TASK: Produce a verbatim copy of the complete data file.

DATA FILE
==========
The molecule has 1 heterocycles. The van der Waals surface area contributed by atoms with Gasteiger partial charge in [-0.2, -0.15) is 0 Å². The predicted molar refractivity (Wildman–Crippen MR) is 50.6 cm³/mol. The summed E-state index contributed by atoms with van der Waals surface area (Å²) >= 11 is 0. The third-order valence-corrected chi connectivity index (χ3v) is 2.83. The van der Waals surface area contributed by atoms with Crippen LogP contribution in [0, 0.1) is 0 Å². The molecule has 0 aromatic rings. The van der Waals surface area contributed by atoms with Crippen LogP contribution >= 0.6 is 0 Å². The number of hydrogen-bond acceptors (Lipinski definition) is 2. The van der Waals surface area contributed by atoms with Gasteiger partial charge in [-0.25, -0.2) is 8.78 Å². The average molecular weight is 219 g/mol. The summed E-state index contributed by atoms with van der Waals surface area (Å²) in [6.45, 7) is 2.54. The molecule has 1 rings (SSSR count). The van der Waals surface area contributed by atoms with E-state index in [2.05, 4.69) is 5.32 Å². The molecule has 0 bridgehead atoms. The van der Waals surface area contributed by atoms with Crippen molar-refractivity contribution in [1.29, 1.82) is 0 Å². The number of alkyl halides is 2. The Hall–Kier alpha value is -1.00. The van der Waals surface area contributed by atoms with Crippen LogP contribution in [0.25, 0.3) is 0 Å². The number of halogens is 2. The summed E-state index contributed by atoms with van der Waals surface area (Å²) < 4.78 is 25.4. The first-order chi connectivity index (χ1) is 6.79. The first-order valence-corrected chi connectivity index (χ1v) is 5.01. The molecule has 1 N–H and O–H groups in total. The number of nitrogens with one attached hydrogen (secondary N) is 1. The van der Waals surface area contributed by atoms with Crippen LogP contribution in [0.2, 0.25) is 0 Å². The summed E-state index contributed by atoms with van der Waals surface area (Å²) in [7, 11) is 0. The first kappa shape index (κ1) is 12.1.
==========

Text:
The molecule has 1 heterocycles. The van der Waals surface area contributed by atoms with Gasteiger partial charge in [-0.2, -0.15) is 0 Å². The predicted molar refractivity (Wildman–Crippen MR) is 50.6 cm³/mol. The summed E-state index contributed by atoms with van der Waals surface area (Å²) >= 11 is 0. The third-order valence-corrected chi connectivity index (χ3v) is 2.83. The van der Waals surface area contributed by atoms with Crippen LogP contribution in [0, 0.1) is 0 Å². The molecule has 0 aromatic rings. The van der Waals surface area contributed by atoms with Crippen LogP contribution >= 0.6 is 0 Å². The number of hydrogen-bond acceptors (Lipinski definition) is 2. The van der Waals surface area contributed by atoms with Gasteiger partial charge in [-0.25, -0.2) is 8.78 Å². The average molecular weight is 219 g/mol. The summed E-state index contributed by atoms with van der Waals surface area (Å²) in [6.45, 7) is 2.54. The molecule has 1 rings (SSSR count). The van der Waals surface area contributed by atoms with E-state index in [2.05, 4.69) is 5.32 Å². The molecule has 0 bridgehead atoms. The van der Waals surface area contributed by atoms with Crippen molar-refractivity contribution in [1.29, 1.82) is 0 Å². The number of alkyl halides is 2. The Hall–Kier alpha value is -1.00. The van der Waals surface area contributed by atoms with Crippen LogP contribution in [0.25, 0.3) is 0 Å². The number of halogens is 2. The summed E-state index contributed by atoms with van der Waals surface area (Å²) < 4.78 is 25.4. The first-order chi connectivity index (χ1) is 6.79. The first-order valence-corrected chi connectivity index (χ1v) is 5.01. The molecule has 1 N–H and O–H groups in total. The number of nitrogens with one attached hydrogen (secondary N) is 1. The van der Waals surface area contributed by atoms with Crippen LogP contribution in [0.2, 0.25) is 0 Å². The summed E-state index contributed by atoms with van der Waals surface area (Å²) in [7, 11) is 0. The first kappa shape index (κ1) is 12.1.